This month saw the edition of St.Louis as the 28th team to Major League Soccer. This very proud moment for the club is placing them in the position where they are the first club to join Major League Soccer which is majority female-owned.
This exciting announcement was made almost at the end of August by commissioner Don Garber. Present at this event was Carolyn Kindle Betz, the president of Enterprise Holdings Foundation as well as Jim Kavanaugh, representing World Wide Technology as CEO and Andy Taylor, the executive chairman for the Enterprise Group and other members of the Taylor family. Between Betz and six other women who form part of the Taylor family, the club of St. Louis is predominantly female-owned. The team will only start as a part of the league during 2022, but they will immediately start working on selecting their team name, colours and badge.
A Challenging Ride
During 2017 the bid which St. Louis had, was getting cold. This city, with a soccer rich tradition, held a referendum to decide upon using $60 million of tax revenue to build a stadium, but the voters decided against it, and that created a significant setback or the investment group at that time, Paul Edgerley. They then ceased their efforts to try and establish a stadium and club within St. Louis.
Now Betz has joined hands with Kavanaugh, who was part of the previous investment group back in 2017 but is now at World Wide Technology and after weeks of negotiations, they achieved success. This success is also significantly founded in the fact that they managed to get the funds for the construction of a stadium from private investors. The stadium will be set in Downtown West District.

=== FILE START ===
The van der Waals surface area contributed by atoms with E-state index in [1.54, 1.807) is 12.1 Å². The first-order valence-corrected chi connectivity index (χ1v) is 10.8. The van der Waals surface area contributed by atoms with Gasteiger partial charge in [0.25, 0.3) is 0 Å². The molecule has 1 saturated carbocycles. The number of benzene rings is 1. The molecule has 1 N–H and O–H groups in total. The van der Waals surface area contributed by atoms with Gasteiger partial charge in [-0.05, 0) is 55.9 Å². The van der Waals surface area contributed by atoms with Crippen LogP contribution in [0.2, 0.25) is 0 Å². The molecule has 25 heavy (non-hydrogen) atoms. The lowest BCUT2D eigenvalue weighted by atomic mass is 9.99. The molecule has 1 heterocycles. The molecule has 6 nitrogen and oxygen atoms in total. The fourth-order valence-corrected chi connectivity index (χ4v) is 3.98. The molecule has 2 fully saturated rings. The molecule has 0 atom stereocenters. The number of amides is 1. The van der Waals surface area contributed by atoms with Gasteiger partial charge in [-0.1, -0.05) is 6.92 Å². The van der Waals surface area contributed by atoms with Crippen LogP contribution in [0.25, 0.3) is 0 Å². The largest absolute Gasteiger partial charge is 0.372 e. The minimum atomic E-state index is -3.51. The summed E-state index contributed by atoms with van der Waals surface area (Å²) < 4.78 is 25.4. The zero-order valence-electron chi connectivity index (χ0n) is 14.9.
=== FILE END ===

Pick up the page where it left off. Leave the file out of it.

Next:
The Expansion of Soccer
In recent years the MLS has decided to make expansion into various markets a priority. This is done to ensure the constant growth of the sport. Soccer is receiving growing interest from sports fans in the United States, and the MLS is taking the opportunity to give the process momentum.
Since 2013 when the New York City FC joined the league, the expansion fee was set at $90 million. This has increased since then to an estimated $240 million. The increase is due to more massive crowds at games, broadcasting rights and growing significant sponsorships. According to the former commissioner of the Major League Indoor Soccer which has since become obsolete, Steve Ryan, owning a franchise has changed over time into a very lucrative investment for sports-minded executives.
The St. Louise team will have their home field set at a soccer-specific stadium. This stadium is going to be built in Downtown St. Louis and will be the centre of new development in real estate which is set to be built around the stadium.